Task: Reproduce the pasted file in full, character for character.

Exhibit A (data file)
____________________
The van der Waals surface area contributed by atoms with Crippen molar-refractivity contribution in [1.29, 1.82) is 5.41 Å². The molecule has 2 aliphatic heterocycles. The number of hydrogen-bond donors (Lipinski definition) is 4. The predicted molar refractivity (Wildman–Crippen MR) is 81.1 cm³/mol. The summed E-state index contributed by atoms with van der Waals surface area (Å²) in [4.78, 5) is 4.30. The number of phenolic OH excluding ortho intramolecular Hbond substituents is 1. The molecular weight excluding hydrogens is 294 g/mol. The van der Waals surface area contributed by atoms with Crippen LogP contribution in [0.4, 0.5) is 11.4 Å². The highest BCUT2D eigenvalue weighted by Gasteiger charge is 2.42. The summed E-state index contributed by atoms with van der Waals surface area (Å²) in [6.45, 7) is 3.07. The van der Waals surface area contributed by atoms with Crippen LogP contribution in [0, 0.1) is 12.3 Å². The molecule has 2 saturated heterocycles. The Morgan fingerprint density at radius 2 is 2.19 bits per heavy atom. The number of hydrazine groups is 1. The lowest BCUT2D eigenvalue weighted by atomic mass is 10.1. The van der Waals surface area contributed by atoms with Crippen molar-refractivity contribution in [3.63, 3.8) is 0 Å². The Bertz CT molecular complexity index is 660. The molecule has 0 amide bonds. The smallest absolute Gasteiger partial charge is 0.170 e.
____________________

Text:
The van der Waals surface area contributed by atoms with Crippen molar-refractivity contribution in [1.29, 1.82) is 5.41 Å². The molecule has 2 aliphatic heterocycles. The number of hydrogen-bond donors (Lipinski definition) is 4. The predicted molar refractivity (Wildman–Crippen MR) is 81.1 cm³/mol. The summed E-state index contributed by atoms with van der Waals surface area (Å²) in [4.78, 5) is 4.30. The number of phenolic OH excluding ortho intramolecular Hbond substituents is 1. The molecular weight excluding hydrogens is 294 g/mol. The van der Waals surface area contributed by atoms with Crippen LogP contribution in [0.4, 0.5) is 11.4 Å². The highest BCUT2D eigenvalue weighted by Gasteiger charge is 2.42. The summed E-state index contributed by atoms with van der Waals surface area (Å²) in [6.45, 7) is 3.07. The van der Waals surface area contributed by atoms with Crippen LogP contribution in [0, 0.1) is 12.3 Å². The molecule has 2 saturated heterocycles. The Morgan fingerprint density at radius 2 is 2.19 bits per heavy atom. The number of hydrazine groups is 1. The lowest BCUT2D eigenvalue weighted by atomic mass is 10.1. The van der Waals surface area contributed by atoms with Crippen molar-refractivity contribution in [3.63, 3.8) is 0 Å². The Bertz CT molecular complexity index is 660. The molecule has 0 amide bonds. The smallest absolute Gasteiger partial charge is 0.170 e.